That’s a strange question….well, maybe not as crazy as it sounds! Knowing what isn’t carpal tunnel syndrome, or CTS, may help you avoid an unnecessary surgery for a condition that looks very similar to CTS. Because CTS is such a common problem, it’s not uncommon for other conditions to be mistakenly called CTS. Because of that, subsequent surgical treatment will fail. So, what are similar conditions you should know about? You’ll be surprised at the possibilities: Pronator tunnel syndrome, cubital tunnel syndrome, radial tunnel syndrome, thoracic outlet syndrome, cervical radiculopathy, peripheral neuropathy, De Quervain’s Disease, fracture/trauma, degenerative joint disease (osteoarthritis), ganglion cysts, rheumatoid arthritis (RA), serum lupus erythymatosus (SLE), scleroderma, syringomyelia, multiple sclerosis, pregnancy, obesity, hypothyroid, gout, diabetes mellitus, Paget’s Disease, acromegaly, mucopolysaccharidoses, eosinophilic fasciitis, hyperlipidemia…
Obviously, you get the picture. There are MANY conditions that can either contribute and/or “cause” CTS. So, let’s discuss how your doctor can determine what the condition is that may be causing your symptoms. CTS is “likely” if none of the above conditions causes or contributes to these symptoms of CTS:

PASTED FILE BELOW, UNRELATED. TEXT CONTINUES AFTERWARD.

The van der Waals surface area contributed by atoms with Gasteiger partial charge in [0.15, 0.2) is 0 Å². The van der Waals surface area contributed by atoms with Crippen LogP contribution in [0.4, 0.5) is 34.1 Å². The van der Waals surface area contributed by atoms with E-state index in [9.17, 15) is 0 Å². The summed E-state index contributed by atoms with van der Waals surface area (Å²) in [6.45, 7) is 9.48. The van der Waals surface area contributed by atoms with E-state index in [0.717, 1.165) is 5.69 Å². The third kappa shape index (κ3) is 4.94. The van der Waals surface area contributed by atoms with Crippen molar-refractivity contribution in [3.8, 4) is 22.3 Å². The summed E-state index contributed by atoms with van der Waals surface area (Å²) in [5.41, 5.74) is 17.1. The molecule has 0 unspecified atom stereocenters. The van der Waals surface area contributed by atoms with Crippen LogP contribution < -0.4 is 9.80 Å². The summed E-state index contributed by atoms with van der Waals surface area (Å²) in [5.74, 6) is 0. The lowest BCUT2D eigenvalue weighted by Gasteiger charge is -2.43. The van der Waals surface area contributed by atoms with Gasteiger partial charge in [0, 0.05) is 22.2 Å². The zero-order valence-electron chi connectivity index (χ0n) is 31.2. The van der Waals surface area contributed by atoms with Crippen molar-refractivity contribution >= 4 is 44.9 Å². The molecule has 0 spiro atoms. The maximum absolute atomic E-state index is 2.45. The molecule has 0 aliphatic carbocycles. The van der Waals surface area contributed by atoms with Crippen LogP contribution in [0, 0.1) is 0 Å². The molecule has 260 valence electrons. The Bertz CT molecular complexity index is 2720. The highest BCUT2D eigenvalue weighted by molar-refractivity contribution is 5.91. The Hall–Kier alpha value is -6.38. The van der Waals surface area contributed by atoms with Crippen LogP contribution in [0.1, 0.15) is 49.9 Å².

- Numbness/tingling in the distribution of the median nerve in the hand only (not forearm) affecting the 2nd and 3rd (sometimes part of the 4th) fingers.
- The need to shake and “flick” your fingers repeatedly during certain activities such as writing, sleeping, typing, driving, reading/holding a book / newspaper.
- Waking up at night due to numbness.
- Difficulty buttoning a shirt, picking up fine things, unscrewing a jar, riding a bike, and more.
It may be necessary and appropriate to have some blood tests performed to help “rule out” (that means, “…get rid of..”) some of the above long list of conditions. Some of these blood tests include (but are not limited to): a sedimentation rate (ESR), rheumatoid factor (RA), ANA antibody test (for SLE), uric acid (for gout), glucose (for diabetes mellitus), thyroid profile (for hypothyroid), lipid profile, and even a Lyme’s disease test to rule out the possibility of that! If any of these blood test return “positive,” get those conditions treated FIRST before consenting to CTS surgery so you can avoid having a poor / unsatisfying result. Remember, you can always have surgery later, but you can’t “undo” the surgery after the fact (if it doesn’t help).
Therefore, why not consider a non-surgical treatment FIRST and if that fails AND blood tests prove none of the above conditions are present, THEN you can feel more comfortable that no underlying condition is present that is causing or adding to CTS. Some of the common non-surgical treatments you can expect from our chiropractic approach for CTS include wrist manipulation / mobilization, active release technique (ART) applied to the flexor forearm muscles, night wrist splint use, low level laser therapy, activity modifications, and ergonomic or work station modifications.
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